Two things happened on Tuesday (18th) that made me think a bit about my status here in Brazil. Firstly, it was International Migrants Day, a UN ‘celebration’ which member states and NGOs are encouraged to observe through:
…the dissemination of information on the human rights and fundamental freedoms of migrants, and through the sharing of experiences and the design of actions to ensure their protection.
Secondly, with a grand total of four votes (including one each from my wife and sister-in-law), my blog was deemed worthy of an “honourable mention” on an expat blog website.
What interests me are the different connotations the words ‘(im)migrant’ and ‘expat’ have in terms of immigration. This has been something that has bothered me for a while, not only because I’m living outside the UK, but also because the issue of migration has dominated most of my adult life – both professionally and personally. For example, apart from seeing my wife be subjected to ridiculously strict immigration controls in the UK, you may also be aware that prior to moving to Brazil I worked with asylum-seekers and refugees as a social worker.
What International Migrants Day and expat blogs do is feed into a narrative about immigration that is mainly framed by the ‘West’, a narrative that differentiates between rich, privileged migrants from the Occident and poor, undeserving migrants moving in the opposite direction.
For example, in my last job I worked with unaccompanied minors – children, sometimes as young as 12, who had fled countries like Afghanistan because their families had been murdered by the Taliban. Unfortunately, whilst my colleagues and I did our best to support these traumatised young people, the wider British society was rarely as compassionate.
Why? Well, immigration is a hot topic in the UK (when hasn’t it been?) and these days the word immigrant is rarely used in a way that is positive. There are a number of different types of immigrant (asylum-seekers, refugees, economic migrants, foreign students, etc), though I’m sure if you asked most people they probably wouldn’t be able to distinguish between them. For example, when I was travelling in 2007 I told another British traveller about my occupation, to which they said: “I sympathise with them but there really are just too many Polish in the UK.”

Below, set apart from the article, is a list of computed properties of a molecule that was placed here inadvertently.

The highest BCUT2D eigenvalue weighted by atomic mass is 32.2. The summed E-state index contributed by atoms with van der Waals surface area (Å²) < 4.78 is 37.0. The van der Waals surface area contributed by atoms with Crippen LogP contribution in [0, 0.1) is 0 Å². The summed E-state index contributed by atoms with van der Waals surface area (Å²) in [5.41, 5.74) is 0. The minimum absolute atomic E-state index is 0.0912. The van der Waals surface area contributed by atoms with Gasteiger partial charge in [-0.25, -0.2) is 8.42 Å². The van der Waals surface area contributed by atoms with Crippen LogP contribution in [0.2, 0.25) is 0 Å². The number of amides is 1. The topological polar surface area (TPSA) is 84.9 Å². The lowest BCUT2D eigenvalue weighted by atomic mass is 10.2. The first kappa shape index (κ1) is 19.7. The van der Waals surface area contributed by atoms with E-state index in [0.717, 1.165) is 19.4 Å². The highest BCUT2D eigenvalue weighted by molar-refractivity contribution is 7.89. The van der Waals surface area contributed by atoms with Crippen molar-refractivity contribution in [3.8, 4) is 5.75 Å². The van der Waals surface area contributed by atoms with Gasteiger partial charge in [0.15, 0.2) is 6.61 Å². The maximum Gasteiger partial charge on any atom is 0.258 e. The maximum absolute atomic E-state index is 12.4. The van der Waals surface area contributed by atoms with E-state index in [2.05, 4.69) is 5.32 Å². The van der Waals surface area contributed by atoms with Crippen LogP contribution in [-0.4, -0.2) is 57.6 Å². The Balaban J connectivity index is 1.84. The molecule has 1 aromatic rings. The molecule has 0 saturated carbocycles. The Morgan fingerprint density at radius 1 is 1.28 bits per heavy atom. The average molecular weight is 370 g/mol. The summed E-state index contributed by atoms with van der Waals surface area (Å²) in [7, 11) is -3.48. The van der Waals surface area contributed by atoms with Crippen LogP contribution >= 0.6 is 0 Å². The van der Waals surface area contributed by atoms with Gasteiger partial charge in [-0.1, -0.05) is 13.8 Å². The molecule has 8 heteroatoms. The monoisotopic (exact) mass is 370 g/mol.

Nevertheless, despite the blurring of definitions there is no doubt that the bogeymen of all immigrants are asylum-seekers – like the children I worked with. To be an asylum-seeker from Afghanistan is to be: “an illegal”, “a scrounger”, “bogus”, “a criminal”, “a terrorist” or ……… (insert pejorative here). The public perception is that the UK is being flooded with asylum-seekers when in fact there were just 19,804 applications for asylum in 2011 (out of a total of 536,000 immigrants).
All this, of course, is a million miles away from idea of what an ‘expat’ is. But, what exactly is an expat? Let’s look at some definitions:
The word expat is a contraction of expatriate, which derives from the Latin word expatriatus. In medieval times, an expatriatus was someone who had left his or her home country to live somewhere else. So in today’s culture an expatriate is exactly that; someone who lives in a different location than that which they were born and brought up. In general expatriates are considered to be people who are residing in their host country temporarily, with the ultimate intention of returning home at a later date.
Expat Info Desk (Website)
An Expatriate, or expat, is a person who is living in another country, or working overseas temporarily. The term is usual used to describe workers from another country residing within the country on a temporary or permanent basis.
Over the past 20 years, there has been a huge increase in the numbers of expats worldwide, there are no official figures but a fair estimate is in excess of 15 Million worldwide.
Well, I don’t know about you but expats sort of sound like most other economic immigrants to me, although it’s rare to ever find one referring to themselves as such. Why? Because to be referred to as a migrant is to be lumped in with all the others and frankly us Brits / Americans / Australians……(enter ‘Western’ – probably white – nationality here), wouldn’t dare be associated with the roughians from Asia, Africa or South America. We’re western, we’re superior and as such we deserve a special category – expat*.
Which is funny because most other forms of migrant are categorised by the reason they are migrating – admittedly within categories usually created by the ‘West’. Therefore, those entering the UK to claim political asylum are asylum-seekers whilst those who are successfully granted asylum are called refugees. Additionally, people who move to work are called economic migrants and those who move to study are foreign students.
How about expats? Can you get a special visa to be an expat?
Expat is not an official immigration category, it is just something ‘western’ immigrants have made up to make themselves feel better (superior?). In reality they’re most likely to fit into the economic migrant category.
As such, whilst International Migrants Day serves as a reminder that many migrants still have to fight for their rights and freedoms, it should also remind us rich (relatively) ‘westerners’ (like me), who write quirky blogs about our experiences in strange foreign lands, that really we’re not that dissimilar.
Bollocks, I think my blog may have just eaten itself.
*NB. The Wiki answer seems to imply this divide by estimating that there are 15 million expats worldwide. However, according to the World Bank, 215 million people are said to live outside their countries of origin although clearly only 15 million of them are worthy of the status of expat.